Our Obsession With Stuff Is Trashing the Planet, Our Communities and Our Health
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Even so, our homes are overflowing, inspiring a massive increase in personal self-storage facilities. Between 1985 and 2008, the self-storage industry in the United States grew three times faster than the population, with per-capita square feet of storage space increasing 633 percent. And somehow despite this amazing abundance, we find ourselves drawn into stores like moths to flames, on the quest for yet more.
The Sanctity of Shopping
Shopping is a nearly sacred rite in the United States -- in fact, in the wake of the 9/11 tragedy, President George W. Bush included shopping in the daily activities that he said were the "ultimate repudiation of terrorism." When our country was in shock and no one was quite sure what would happen next, Bush told us to hang our "America is open for business" signs in the windows and keep shopping.
Not to buy means to fail our workers and stifle the economy, say most economists and politicians; shopping is our duty. Those who dare challenge the ethic of consumerism have been declared unpatriotic or just plain loony. After The Story of Stuff film was highlighted in the New York Times in early 2009 many teachers were using it in classrooms to spark discussion about consumerism and environmental issues, and conservative commentators accused me of threatening the American way of life, terrorizing children, and called me "Marx in a ponytail."
When Colin Beavan, aka No Impact Man, got press for the year-long project in which he reduced his New York City family's consumption to a bare minimum, he received hate mail, including an anonymous death threat! Henry David Thoreau, who in the mid-1800s wrote of living simply and in harmony with nature in Walden, was variously described by critics as "unmanly," "very wicked and heathenish," and an "unsocial being, a troglodyte of sorts."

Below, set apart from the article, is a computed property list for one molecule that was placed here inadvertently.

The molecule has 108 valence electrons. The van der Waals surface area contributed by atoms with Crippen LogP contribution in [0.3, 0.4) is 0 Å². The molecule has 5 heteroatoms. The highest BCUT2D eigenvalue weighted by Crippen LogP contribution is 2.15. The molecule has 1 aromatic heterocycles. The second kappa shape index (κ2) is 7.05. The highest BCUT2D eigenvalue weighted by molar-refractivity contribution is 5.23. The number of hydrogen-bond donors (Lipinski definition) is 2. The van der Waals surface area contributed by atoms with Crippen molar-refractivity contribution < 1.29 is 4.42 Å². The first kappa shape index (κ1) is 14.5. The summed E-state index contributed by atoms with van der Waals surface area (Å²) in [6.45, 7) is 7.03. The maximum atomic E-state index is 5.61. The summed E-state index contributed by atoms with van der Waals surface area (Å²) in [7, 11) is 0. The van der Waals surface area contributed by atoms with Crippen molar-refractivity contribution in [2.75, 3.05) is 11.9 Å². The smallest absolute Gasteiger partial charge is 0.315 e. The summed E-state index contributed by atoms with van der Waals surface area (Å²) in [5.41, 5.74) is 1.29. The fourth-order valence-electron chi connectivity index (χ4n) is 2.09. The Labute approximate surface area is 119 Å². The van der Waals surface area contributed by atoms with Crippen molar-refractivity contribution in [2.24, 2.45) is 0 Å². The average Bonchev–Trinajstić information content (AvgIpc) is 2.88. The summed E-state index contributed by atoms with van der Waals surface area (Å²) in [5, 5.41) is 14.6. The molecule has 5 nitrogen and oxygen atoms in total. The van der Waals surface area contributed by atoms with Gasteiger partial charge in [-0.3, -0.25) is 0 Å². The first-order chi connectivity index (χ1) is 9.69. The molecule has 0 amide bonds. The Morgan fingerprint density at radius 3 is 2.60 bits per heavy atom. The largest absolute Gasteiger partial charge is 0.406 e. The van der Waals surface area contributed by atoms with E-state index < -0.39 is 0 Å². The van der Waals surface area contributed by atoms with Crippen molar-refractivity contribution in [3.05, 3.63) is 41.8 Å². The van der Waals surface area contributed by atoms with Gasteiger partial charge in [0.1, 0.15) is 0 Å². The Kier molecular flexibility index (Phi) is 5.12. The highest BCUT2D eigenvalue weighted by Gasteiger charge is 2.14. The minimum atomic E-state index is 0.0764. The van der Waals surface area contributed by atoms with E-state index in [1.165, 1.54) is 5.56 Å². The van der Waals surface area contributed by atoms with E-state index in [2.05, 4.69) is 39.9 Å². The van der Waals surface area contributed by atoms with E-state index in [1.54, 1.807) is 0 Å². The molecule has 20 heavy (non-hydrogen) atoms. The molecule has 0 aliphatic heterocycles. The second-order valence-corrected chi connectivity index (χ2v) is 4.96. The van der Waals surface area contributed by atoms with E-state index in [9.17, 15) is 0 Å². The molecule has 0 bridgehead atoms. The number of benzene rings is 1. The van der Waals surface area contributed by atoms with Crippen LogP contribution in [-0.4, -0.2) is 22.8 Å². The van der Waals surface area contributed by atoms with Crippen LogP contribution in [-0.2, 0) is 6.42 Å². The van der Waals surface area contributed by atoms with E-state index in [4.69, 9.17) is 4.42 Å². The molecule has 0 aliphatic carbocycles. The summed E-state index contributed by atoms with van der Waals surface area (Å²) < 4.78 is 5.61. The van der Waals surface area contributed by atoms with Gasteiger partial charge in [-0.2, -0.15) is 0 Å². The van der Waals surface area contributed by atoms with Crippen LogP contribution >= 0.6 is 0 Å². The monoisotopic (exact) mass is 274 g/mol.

Even many of the nonprofits and advocacy groups that work on issues related to consumption don't question it on a fundamental level. There are many excellent groups that focus on the quality of the goods we consume—fighting for fair trade chocolate over slavery chocolate, for example, or organic cotton clothing over conventional toxic cotton or PVC-free kids toys. But few look at the issue of quantity and ask that tough question: aren't we consuming too much? That's the question that gets to the heart of the system. I am learning it is not a popular question.
Once upon a time the factors that contributed to our national economic growth included a broader set of activities, especially in extraction of natural resources and production of goods. After World War II, however, the focus shifted to consumption. In the 1950s, the chairman of President Eisenhower's Council of Economic Advisers stated, "The American economy's ultimate purpose is to produce more consumer goods." Really?
Rather than to provide health care, safe communities, solid education for our youngsters, or a good quality of life, the main purpose of our economy is to produce Stuff? By the 1970s, consumption had taken a lead role both culturally and economically. Most of us alive today have been raised on the assumption that a consumption-driven economy is inevitable, sensible, and good. We are supposed to participate in this economic model without question. Nevertheless, it's been questioned and continues to be, by a growing number of people. Myself definitely included.
In the same holiday season as Damour's tragic death, the credit card Discover launched a new ad campaign. On top of the serene soundtrack of a simple tune being plucked out on a guitar, the voiceover says: "We are a nation of consumers. And there's nothing wrong with that. After all, there's a lot of cool stuff out there. The trouble is, there's so much cool stuff, it's easy to get a little carried away. If that happens, this material world of ours can stop being wonderful and start getting stressful. But what if a credit card company recognized that? What if they admitted there was a time to spend and a time to save? . . . We could have less debt and more fun. And this material world could get a whole lot brighter."